My almost 30 years in social change have taught me that many grantmakers and investors want to see their money make a difference in places that they care about. Early signs are that impact investing is no different, especially if it is relatively easy to identify investment opportunities in places and understand their impact. An exciting amount of place-based investment opportunities, approaches and methodologies have been emerging over the past few years that support this reality.
Locally crowdfunded, direct investments are already showing how they can help generate much-needed capital for community development projects and more. Washington, DC startup Fundrise, for example, has already aggregated more than $30 million for local projects from local investors to back real estate projects in their own neighborhoods, with contributions big or small. Similarly, the Calvert Foundation and its Ours to Own campaign is raising more than $30 million from citizens that will be invested into their respective communities.
Innovation in this area is exploding. Kiva City is a partnership of community groups, leaders and microfinance organizations in a number of cities that enables people to crowdfund loans to small businesses as they start up or expand, creating jobs and stronger local communities. FastCoExist recently highlighted a firm that is on the road to mainstreaming Direct Public Offerings (DPOs)—“where companies can advertise freely and directly to the public and sign up an unlimited number of ’accredited’ and ’unaccredited’ investors (in other words, anyone).” They featured DPOs for a pickle company, restaurants and a current offering with CERO, a recycling co-op in Boston. They’ve raised more than $5 million so far.
Investing in Solutions
Impact investment dollars are also fueling a new wave of entrepreneurs who are intentionally trying to contribute to solving social problems while building a successful, for-profit venture. Unlike non-profit ventures, these social entrepreneurs can and are attracting early and later stage private capital from investors who expect a market rate return on their investment. Access to private capital is critically important because it greatly enhances the chances of the widespread uptake of their solutions if successful.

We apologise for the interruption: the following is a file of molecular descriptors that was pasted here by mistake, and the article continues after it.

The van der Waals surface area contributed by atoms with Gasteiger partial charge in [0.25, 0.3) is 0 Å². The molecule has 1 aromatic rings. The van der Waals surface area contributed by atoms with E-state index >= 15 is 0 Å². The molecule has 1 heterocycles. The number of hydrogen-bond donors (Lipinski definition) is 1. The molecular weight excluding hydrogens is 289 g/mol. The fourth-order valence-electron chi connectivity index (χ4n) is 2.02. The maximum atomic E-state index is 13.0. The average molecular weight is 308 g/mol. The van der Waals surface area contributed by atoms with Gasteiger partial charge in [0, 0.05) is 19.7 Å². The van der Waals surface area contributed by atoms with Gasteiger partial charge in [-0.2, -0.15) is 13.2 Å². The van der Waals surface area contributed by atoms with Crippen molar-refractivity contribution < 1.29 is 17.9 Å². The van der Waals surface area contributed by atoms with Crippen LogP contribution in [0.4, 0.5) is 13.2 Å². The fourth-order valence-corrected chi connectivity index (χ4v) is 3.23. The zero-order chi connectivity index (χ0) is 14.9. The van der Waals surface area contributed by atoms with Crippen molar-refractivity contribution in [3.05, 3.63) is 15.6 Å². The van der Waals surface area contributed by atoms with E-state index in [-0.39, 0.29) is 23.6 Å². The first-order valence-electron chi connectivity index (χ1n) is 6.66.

The venture capital funds dedicated to this type of work are diverse and growing. City Light Capital, a Living Cities partner, has built a portfolio of companies creating solutions to fill gaps in existing education, workforce and security systems. GovTech Fund invests in companies committed to helping government become more efficient, responsive, and better able to serve society. Mainstream private equity actor, Bain Capital, recently hired former Massachusetts governor Deval Patrick to lead its efforts in this area.
Two City Light portfolio companies exemplify the real potential that impact investment can have to develop and scale solutions that could help low income people overcome barriers to opportunity. Straighterline works to solve a critical issue facing low-income students today – the skyrocketing cost of college – with low-cost online courses that are guaranteed to transfer to schools in its network of 90+ accredited colleges. Koru, among other services, helps employers avoid screening applicants for things that have been proven to have little impact on success, like GPA and reputation of college, and that often eliminate low-income people and people of color from consideration too early in the process.
Impact investment dollars, in many ways, have the effect of pouring gasoline on a fire when combined with the three other accelerants that I’ve talked about over the past few weeks. Private investment in change drives public will; expanding the audience to even higher net worth individuals and companies. It brings new investment to under-invested places, especially cities where the majority of low-income people live. It funds innovations that are using technology to transform lives and expand opportunity.
This four part series was meant to show that not only is it possible to create an America that provides opportunity for all – but that we are already on the way there. With leadership, intentionality, innovation and investment, we can get there even faster.